Kazak Officials Quiet on Uzbek Unrest

The violence in Andijan has received a muted response in neighbouring Kazakstan, which has focused on protecting its borders.

Kazak Officials Quiet on Uzbek Unrest

The violence in Andijan has received a muted response in neighbouring Kazakstan, which has focused on protecting its borders.

Although Kazakstan’s reaction to the violence in neighbouring Uzbekistan has so far been measured, the authorities are keeping a close watch on the country’s borders as Uzbeks try to escape the troubles at home.

A border source said over 300 people were arrested last week attempting to enter Kazakstan illegally, compared with the five or six usually detained each day.

Uzbekistan has closed its frontier with Kazakstan, which quickly placed its law enforcement authorities on alert following the violence in Andijan.

This has led to a boom for those who arrange illegal crossings.

“You get the feeling that everyone has decided to make money out of events in Andijan. The prices for crossing the border illegally have soared. They now ask double what they used to,” said one Uzbek citizen.

Andrei Chebotarev, coordinator of the National Research Institute, expects illicit migration into Kazakstan will increase as a result of the events in Andijan, “creating a certain tension both on the border and within the republic”.

Even those with legitimate reasons for going to Uzbekistan are being turned away. Businessman Bakhyt tried to drive to Tashkent on company business, but was not allowed through despite showing documents proving that he worked with Uzbek colleagues.

“The Kazakstan border guards would not let me through, saying they’d had orders from their superiors,” said Bakhyt. “I have been visiting Tashkent frequently for many years. This is the first time I have encountered this situation.”

Despite the tension on the border, Kazakstan has so far opted for a restrained approach in dealing with a possible influx.

“The measures taken by the law-enforcement bodies of Kazakstan are quite timely and effective. I do not believe that is any need yet for fresh actions by our state,” said the deputy secretary of Kazakstan’s Security Council, Saidmurat Tanibergen.

Security officials are taking their cue from President Nursultan Nazarbaev, who made no public mention of Uzbekistan in meetings with Russia’s Vladimir Putin on May 17, and with Belarusian president Aleksandr Lukashenko the following day.

With a few exceptions, response to the Uzbek uprising among opposition politicians and civil society organisations has been generally low-key.

One strong statement came from the opposition Alga DCK, which demanded that the Kazak president and government “issue an official protest to the authorities in Uzbekistan against the mass murders of citizens, and demand that they stop repression, and hold an investigation and an open trial to punish those responsible for the deaths of hundreds of people”.

On May 18, around 30 young people handed over several dozen paper birds at the Uzbek embassy in Almaty, in a gesture of support for those who died in Andijan.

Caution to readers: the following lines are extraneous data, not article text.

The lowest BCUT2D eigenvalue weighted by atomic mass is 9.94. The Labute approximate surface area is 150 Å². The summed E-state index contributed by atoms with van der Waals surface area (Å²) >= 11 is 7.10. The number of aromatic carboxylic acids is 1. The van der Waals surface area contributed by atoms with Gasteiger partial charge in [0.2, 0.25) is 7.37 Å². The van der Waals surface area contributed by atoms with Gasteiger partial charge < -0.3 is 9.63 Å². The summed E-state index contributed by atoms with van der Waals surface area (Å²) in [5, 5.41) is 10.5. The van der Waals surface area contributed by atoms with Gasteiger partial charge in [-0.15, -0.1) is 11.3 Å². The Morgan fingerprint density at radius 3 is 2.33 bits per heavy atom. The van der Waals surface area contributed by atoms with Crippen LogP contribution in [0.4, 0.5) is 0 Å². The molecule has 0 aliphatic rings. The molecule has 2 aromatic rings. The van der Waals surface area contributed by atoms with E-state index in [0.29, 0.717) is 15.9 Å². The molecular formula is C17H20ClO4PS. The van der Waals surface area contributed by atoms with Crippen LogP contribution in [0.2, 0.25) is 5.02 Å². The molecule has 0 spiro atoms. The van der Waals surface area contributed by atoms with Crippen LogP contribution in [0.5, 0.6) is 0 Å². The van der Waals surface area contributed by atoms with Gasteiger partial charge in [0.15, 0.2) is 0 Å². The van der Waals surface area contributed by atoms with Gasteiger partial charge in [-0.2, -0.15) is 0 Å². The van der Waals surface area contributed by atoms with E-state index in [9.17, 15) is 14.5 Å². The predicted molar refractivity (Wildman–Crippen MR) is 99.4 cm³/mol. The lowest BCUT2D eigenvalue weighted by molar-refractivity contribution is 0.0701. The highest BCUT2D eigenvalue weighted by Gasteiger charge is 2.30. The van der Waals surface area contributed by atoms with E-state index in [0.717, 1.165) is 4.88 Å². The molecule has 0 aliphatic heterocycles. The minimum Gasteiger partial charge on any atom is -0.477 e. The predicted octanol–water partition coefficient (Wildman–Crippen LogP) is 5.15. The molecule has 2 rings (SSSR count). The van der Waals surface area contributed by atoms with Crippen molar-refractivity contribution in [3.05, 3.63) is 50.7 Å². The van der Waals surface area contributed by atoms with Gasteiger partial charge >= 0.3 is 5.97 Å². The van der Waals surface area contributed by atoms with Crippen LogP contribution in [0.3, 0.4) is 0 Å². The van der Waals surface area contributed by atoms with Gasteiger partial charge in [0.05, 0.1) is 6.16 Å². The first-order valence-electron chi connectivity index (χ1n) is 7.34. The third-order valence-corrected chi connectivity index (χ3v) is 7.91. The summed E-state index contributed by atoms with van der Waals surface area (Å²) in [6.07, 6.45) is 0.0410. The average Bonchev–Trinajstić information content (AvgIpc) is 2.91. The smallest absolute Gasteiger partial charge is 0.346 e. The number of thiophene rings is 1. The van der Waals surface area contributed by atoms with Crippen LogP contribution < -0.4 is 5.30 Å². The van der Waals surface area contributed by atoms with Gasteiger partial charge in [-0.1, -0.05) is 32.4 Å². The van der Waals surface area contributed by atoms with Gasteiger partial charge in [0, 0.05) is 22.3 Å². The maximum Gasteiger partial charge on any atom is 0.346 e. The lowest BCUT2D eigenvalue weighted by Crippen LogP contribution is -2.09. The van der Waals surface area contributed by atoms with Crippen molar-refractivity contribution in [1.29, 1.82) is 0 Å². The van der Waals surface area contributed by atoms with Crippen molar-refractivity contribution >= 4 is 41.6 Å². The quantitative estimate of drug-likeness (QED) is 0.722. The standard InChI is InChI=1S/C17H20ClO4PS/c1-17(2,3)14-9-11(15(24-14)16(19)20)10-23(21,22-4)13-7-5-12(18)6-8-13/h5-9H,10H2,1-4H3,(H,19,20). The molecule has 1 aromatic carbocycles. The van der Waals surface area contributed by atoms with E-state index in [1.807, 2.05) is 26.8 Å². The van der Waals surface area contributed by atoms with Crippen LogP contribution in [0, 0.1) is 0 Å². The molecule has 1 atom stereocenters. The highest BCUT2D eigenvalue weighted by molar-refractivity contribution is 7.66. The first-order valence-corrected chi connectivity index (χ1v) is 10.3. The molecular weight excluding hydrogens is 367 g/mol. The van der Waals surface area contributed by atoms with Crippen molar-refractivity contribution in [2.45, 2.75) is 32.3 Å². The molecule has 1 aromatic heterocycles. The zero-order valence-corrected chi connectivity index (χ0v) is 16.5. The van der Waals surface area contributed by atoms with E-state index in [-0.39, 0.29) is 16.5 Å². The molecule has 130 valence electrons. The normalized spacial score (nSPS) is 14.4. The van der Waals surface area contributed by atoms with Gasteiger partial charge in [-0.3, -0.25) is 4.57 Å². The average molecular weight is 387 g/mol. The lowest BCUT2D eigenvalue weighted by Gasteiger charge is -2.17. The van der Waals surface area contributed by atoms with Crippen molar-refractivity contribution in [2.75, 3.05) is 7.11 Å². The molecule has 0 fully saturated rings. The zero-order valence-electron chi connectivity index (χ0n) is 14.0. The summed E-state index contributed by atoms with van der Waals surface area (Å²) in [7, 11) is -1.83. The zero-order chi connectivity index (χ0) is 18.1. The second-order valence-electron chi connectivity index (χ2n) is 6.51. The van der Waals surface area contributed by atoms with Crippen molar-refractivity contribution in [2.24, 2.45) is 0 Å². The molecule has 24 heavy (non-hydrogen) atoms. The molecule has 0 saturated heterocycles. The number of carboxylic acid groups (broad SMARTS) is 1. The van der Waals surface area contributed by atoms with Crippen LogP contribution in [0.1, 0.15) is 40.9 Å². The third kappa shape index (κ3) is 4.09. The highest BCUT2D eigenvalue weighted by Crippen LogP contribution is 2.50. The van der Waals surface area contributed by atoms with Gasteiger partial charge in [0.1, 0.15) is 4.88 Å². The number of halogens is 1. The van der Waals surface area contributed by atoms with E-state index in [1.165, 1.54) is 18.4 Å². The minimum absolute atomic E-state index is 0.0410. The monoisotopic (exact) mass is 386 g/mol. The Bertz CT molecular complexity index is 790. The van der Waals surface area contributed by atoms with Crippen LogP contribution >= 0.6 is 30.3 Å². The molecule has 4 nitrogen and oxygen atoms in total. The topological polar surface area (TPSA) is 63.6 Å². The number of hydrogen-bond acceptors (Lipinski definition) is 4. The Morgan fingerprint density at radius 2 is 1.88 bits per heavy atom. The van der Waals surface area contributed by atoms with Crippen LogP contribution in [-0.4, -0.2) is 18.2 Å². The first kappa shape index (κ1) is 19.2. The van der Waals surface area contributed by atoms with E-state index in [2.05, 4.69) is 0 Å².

Three days earlier, the previously unknown Almaty Youth Independent Coordinating Council criticised the Uzbek president and expressed solidarity with the people of Uzbekistan.

“We call on the citizens of Central Asia to express their lack of confidence in President Islam Karimov and urge the international community to remind him that wherever he may be, he is personally responsible for the acts committed in Andijan,” said the council’s statement.

Ethnic Uzbeks in Kazakstan, meanwhile, think the people of Andijan were hostages to a hopeless situation.

“To overthrow a regime hated by the people, Uzbek provincial residents are prepared to support anyone – Islamists, the secular opposition, even punk rockers – as long as there is a change of power in Tashkent,” said Shymkent resident Bahadyr Abdullaev, who often visits family in Uzbekistan.

Businessman Nemat Mirzahojaev, another Uzbek living in Shymkent, understands the protesters’ motives and is just glad his home is in Kazakstan.

“Not only does the population of Uzbekistan live in poverty, they are subject to the lawless actions of bureaucrats and policemen. Any nation is going to rise up against the authorities in circumstances like that,” he said.

“We Uzbeks of Kazakstan are of course suffering heart and soul for our brothers. But we won’t interfere in the affairs of another country and we don’t have the right to do so. Our home is Kazakstan.”

Maksut Sarsenov of the Association of Political Scientists and Sociologists of Kazakstan, said tension between the two countries – traditionally focused on Kazakstan’s response to the presence of Islamic radicals on its territory – could now take a different turn.

“While the criticism used to be that Astana did not do enough to fight terrorism in the region, now we may expect criticism relating to the [very] presence of Muslim believers in Kazakstan,” said Sarsenov.

Despite pressure from Karimov to crack down, Sarsenov believes that Kazakstan will not increase pressure on religious groups and will maintain its current position, which by regional standards counts as relatively liberal.

“It is unlikely that Astana will indulge Tashkent on this matter,” he said.

Eduard Poletaev is IWPR country director for Kazakstan. Zamir Karajanov is an IWPR contributor in Almaty. Daur Dosybiev is an IWPR contributor in Shymkent.

Support our journalists